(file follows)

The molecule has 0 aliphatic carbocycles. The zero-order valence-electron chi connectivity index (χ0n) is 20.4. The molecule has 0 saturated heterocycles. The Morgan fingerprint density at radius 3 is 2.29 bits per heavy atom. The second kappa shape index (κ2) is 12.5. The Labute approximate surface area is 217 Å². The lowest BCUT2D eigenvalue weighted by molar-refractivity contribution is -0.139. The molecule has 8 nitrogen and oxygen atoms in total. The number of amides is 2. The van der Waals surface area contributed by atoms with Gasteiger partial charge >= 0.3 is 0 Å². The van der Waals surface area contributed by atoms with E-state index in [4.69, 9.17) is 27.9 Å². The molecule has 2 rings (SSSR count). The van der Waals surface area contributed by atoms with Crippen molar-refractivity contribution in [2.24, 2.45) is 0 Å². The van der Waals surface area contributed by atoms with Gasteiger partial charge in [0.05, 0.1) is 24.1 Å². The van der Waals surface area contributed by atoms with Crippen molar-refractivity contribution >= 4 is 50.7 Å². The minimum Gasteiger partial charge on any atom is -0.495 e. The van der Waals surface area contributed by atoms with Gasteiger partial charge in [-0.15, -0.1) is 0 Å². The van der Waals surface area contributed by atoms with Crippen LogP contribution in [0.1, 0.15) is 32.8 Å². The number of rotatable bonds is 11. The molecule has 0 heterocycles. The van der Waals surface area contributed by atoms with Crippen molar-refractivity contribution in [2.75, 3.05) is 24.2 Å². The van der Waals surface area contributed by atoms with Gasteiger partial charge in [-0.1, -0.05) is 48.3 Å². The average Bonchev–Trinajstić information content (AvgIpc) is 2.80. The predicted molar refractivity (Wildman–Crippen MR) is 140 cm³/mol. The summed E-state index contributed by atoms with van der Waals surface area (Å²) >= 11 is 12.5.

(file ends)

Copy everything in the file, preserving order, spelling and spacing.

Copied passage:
The molecule has 0 aliphatic carbocycles. The zero-order valence-electron chi connectivity index (χ0n) is 20.4. The molecule has 0 saturated heterocycles. The Morgan fingerprint density at radius 3 is 2.29 bits per heavy atom. The second kappa shape index (κ2) is 12.5. The Labute approximate surface area is 217 Å². The lowest BCUT2D eigenvalue weighted by molar-refractivity contribution is -0.139. The molecule has 8 nitrogen and oxygen atoms in total. The number of amides is 2. The van der Waals surface area contributed by atoms with Gasteiger partial charge >= 0.3 is 0 Å². The van der Waals surface area contributed by atoms with E-state index in [4.69, 9.17) is 27.9 Å². The molecule has 2 rings (SSSR count). The van der Waals surface area contributed by atoms with Crippen molar-refractivity contribution in [2.24, 2.45) is 0 Å². The van der Waals surface area contributed by atoms with Gasteiger partial charge in [0.05, 0.1) is 24.1 Å². The van der Waals surface area contributed by atoms with Crippen molar-refractivity contribution >= 4 is 50.7 Å². The minimum Gasteiger partial charge on any atom is -0.495 e. The van der Waals surface area contributed by atoms with Gasteiger partial charge in [-0.15, -0.1) is 0 Å². The van der Waals surface area contributed by atoms with Crippen LogP contribution in [0.1, 0.15) is 32.8 Å². The number of rotatable bonds is 11. The molecule has 0 heterocycles. The van der Waals surface area contributed by atoms with Crippen molar-refractivity contribution in [2.75, 3.05) is 24.2 Å². The van der Waals surface area contributed by atoms with Gasteiger partial charge in [-0.1, -0.05) is 48.3 Å². The average Bonchev–Trinajstić information content (AvgIpc) is 2.80. The predicted molar refractivity (Wildman–Crippen MR) is 140 cm³/mol. The summed E-state index contributed by atoms with van der Waals surface area (Å²) >= 11 is 12.5.